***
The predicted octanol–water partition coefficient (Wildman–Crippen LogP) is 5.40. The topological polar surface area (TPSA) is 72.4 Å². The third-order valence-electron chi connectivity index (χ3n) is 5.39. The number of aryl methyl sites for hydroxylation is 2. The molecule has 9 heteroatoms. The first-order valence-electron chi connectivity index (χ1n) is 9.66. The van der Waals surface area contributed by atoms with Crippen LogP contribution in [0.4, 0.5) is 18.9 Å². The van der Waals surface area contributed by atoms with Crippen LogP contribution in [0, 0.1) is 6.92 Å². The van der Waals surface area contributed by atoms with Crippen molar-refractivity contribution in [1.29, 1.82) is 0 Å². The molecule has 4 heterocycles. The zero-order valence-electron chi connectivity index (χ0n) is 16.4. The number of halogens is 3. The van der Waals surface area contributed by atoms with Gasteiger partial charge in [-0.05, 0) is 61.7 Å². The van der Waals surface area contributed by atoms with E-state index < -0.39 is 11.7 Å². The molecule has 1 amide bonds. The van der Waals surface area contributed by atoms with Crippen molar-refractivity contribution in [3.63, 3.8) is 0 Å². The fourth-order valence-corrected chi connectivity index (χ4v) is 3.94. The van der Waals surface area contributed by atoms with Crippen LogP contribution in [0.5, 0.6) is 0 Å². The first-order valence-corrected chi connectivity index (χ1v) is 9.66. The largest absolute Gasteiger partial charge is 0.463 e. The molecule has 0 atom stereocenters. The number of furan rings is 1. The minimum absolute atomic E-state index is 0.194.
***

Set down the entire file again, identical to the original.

The predicted octanol–water partition coefficient (Wildman–Crippen LogP) is 5.40. The topological polar surface area (TPSA) is 72.4 Å². The third-order valence-electron chi connectivity index (χ3n) is 5.39. The number of aryl methyl sites for hydroxylation is 2. The molecule has 9 heteroatoms. The first-order valence-electron chi connectivity index (χ1n) is 9.66. The van der Waals surface area contributed by atoms with Crippen LogP contribution in [0.4, 0.5) is 18.9 Å². The van der Waals surface area contributed by atoms with Crippen LogP contribution in [0, 0.1) is 6.92 Å². The van der Waals surface area contributed by atoms with Crippen molar-refractivity contribution in [1.29, 1.82) is 0 Å². The molecule has 4 heterocycles. The zero-order valence-electron chi connectivity index (χ0n) is 16.4. The number of halogens is 3. The van der Waals surface area contributed by atoms with Gasteiger partial charge in [-0.05, 0) is 61.7 Å². The van der Waals surface area contributed by atoms with E-state index < -0.39 is 11.7 Å². The molecule has 1 amide bonds. The van der Waals surface area contributed by atoms with Crippen molar-refractivity contribution in [3.63, 3.8) is 0 Å². The fourth-order valence-corrected chi connectivity index (χ4v) is 3.94. The van der Waals surface area contributed by atoms with Crippen LogP contribution in [0.5, 0.6) is 0 Å². The first-order valence-corrected chi connectivity index (χ1v) is 9.66. The largest absolute Gasteiger partial charge is 0.463 e. The molecule has 0 atom stereocenters. The number of furan rings is 1. The minimum absolute atomic E-state index is 0.194.